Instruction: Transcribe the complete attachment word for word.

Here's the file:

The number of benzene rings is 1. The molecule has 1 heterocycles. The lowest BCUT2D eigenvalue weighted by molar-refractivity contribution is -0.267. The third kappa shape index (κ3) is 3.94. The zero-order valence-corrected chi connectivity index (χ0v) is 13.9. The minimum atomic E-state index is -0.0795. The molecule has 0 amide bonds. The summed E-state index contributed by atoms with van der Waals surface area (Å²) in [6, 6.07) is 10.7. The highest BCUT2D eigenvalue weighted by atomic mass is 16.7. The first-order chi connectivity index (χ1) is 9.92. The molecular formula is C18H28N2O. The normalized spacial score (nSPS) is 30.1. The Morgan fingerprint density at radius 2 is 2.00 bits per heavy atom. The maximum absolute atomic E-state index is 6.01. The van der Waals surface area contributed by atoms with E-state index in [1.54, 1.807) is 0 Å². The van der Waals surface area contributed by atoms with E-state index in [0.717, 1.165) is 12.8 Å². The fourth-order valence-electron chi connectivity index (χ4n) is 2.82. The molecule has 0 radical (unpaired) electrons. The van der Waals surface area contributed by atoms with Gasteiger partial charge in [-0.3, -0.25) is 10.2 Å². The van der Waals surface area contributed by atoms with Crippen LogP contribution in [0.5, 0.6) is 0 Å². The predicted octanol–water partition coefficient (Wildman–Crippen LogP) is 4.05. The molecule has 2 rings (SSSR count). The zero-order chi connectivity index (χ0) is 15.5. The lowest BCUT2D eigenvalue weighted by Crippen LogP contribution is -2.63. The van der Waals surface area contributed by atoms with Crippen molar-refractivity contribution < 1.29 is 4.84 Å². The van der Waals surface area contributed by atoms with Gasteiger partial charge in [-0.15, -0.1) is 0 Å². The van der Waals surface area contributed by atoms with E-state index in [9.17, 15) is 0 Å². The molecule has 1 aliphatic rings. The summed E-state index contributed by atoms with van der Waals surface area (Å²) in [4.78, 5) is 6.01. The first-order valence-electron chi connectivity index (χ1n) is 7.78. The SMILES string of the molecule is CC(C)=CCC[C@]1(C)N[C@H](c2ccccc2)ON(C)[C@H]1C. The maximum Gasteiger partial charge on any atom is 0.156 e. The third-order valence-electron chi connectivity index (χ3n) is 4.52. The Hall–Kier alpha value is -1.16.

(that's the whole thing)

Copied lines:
The number of benzene rings is 1. The molecule has 1 heterocycles. The lowest BCUT2D eigenvalue weighted by molar-refractivity contribution is -0.267. The third kappa shape index (κ3) is 3.94. The zero-order valence-corrected chi connectivity index (χ0v) is 13.9. The minimum atomic E-state index is -0.0795. The molecule has 0 amide bonds. The summed E-state index contributed by atoms with van der Waals surface area (Å²) in [6, 6.07) is 10.7. The highest BCUT2D eigenvalue weighted by atomic mass is 16.7. The first-order chi connectivity index (χ1) is 9.92. The molecular formula is C18H28N2O. The normalized spacial score (nSPS) is 30.1. The Morgan fingerprint density at radius 2 is 2.00 bits per heavy atom. The maximum absolute atomic E-state index is 6.01. The van der Waals surface area contributed by atoms with E-state index in [1.54, 1.807) is 0 Å². The van der Waals surface area contributed by atoms with E-state index in [0.717, 1.165) is 12.8 Å². The fourth-order valence-electron chi connectivity index (χ4n) is 2.82. The molecule has 0 radical (unpaired) electrons. The van der Waals surface area contributed by atoms with Gasteiger partial charge in [-0.3, -0.25) is 10.2 Å². The van der Waals surface area contributed by atoms with Crippen LogP contribution in [0.5, 0.6) is 0 Å². The predicted octanol–water partition coefficient (Wildman–Crippen LogP) is 4.05. The molecule has 2 rings (SSSR count). The zero-order chi connectivity index (χ0) is 15.5. The lowest BCUT2D eigenvalue weighted by Crippen LogP contribution is -2.63. The van der Waals surface area contributed by atoms with Crippen molar-refractivity contribution < 1.29 is 4.84 Å². The van der Waals surface area contributed by atoms with Gasteiger partial charge in [-0.15, -0.1) is 0 Å². The van der Waals surface area contributed by atoms with E-state index in [9.17, 15) is 0 Å². The molecule has 1 aliphatic rings. The summed E-state index contributed by atoms with van der Waals surface area (Å²) in [4.78, 5) is 6.01. The first-order valence-electron chi connectivity index (χ1n) is 7.78. The SMILES string of the molecule is CC(C)=CCC[C@]1(C)N[C@H](c2ccccc2)ON(C)[C@H]1C. The maximum Gasteiger partial charge on any atom is 0.156 e. The third-order valence-electron chi connectivity index (χ3n) is 4.52. The Hall–Kier alpha value is -1.16.